It’s difficult to imagine what the skyline of Chicago might look like without architect Ludwig Mies van der Rohe. He influenced an entire generation of architects while tenured as head of the architecture department at the Illinois Institute of Technology (IIT). During his 60-year career, Mies established a design vocabulary that helped define Mid-Century Modern architecture.
Mies did not design buildings with a particular style in mind. For him, the philosophy came first. How a building looked was purely an expression of its era and its materials. As he explained, “I am not interested in the history of civilization. I am interested in our civilization. We are living it. Because I really believe, after a long time of working and thinking and studying that architecture...can only express this civilization we are in and nothing else.”
When Mies arrived in the United States in 1938, he was already internationally known and established in his field. He designed one of his most famous buildings—the Barcelona Pavilion—as the German Pavilion for the 1929 International Exposition in Spain. It’s a magnificent example of his trademark emphasis on open space. Soon after that success, he served as director of the Bauhaus, the school of design in Germany. He elected to close the school in 1933 and eventually left his home country due to mounting pressure from the growing Nazi regime.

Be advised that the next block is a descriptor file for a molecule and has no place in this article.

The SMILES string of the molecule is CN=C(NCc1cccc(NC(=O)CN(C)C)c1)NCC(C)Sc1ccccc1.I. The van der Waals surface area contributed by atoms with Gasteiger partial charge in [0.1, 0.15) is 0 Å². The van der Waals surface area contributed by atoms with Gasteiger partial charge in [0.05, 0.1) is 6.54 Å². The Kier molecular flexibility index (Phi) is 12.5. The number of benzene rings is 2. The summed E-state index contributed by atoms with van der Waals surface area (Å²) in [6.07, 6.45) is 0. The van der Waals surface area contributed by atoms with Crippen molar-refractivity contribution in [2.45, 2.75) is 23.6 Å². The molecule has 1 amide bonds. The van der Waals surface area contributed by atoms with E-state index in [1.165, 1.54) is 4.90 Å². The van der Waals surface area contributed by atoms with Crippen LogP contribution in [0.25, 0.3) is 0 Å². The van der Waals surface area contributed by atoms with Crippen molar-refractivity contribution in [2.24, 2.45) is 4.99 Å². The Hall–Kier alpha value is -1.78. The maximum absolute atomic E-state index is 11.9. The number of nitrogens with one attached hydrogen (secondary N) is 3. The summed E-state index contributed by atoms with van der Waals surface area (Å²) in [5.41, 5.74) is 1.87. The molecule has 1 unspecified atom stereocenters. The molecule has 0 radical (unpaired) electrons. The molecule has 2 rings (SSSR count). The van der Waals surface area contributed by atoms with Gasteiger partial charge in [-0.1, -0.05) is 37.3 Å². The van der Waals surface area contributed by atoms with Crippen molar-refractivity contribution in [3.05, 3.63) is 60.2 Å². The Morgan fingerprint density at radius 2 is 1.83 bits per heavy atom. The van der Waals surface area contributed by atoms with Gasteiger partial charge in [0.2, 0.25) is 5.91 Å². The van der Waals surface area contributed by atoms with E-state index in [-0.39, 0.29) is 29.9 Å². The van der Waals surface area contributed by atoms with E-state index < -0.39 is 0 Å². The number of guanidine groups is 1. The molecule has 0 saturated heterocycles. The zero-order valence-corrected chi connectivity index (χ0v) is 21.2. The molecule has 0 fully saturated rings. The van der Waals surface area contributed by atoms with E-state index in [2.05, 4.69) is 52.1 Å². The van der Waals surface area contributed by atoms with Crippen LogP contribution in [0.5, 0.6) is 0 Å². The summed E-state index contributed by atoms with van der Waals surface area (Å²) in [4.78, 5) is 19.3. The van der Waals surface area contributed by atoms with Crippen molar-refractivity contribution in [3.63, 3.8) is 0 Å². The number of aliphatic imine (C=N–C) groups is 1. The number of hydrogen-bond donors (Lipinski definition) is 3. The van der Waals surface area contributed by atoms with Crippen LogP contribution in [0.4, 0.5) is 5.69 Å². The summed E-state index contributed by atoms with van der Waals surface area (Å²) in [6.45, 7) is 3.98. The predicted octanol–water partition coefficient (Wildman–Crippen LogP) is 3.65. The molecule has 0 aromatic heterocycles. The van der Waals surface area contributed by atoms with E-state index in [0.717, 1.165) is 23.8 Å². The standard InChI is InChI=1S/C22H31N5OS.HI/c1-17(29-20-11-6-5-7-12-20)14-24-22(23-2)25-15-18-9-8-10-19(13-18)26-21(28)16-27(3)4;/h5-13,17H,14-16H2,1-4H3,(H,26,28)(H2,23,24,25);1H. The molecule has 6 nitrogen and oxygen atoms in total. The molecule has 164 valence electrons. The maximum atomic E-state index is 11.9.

From 1939 to 1958, Mies served as head of the architecture department of IIT, where he not only redesigned the department’s curriculum but also the university’s campus. A year after his appointment, he developed plans for the recently expanded 120-acre campus. Mies designed a collection of buildings with steel and concrete frames wrapped in brick and glass curtain walls, including his masterpiece: Crown Hall. The campus was revolutionary at the time, and it perfectly expressed Mies’ design principles and “less is more” approach.
In 1960, Mies was awarded the AIA Gold Medal, which is the highest award given by the American Association of Architects. Considered among the greatest architects of the 20th century, Mies’ influence can be seen throughout Chicago and certainly reaches far beyond his adopted hometown.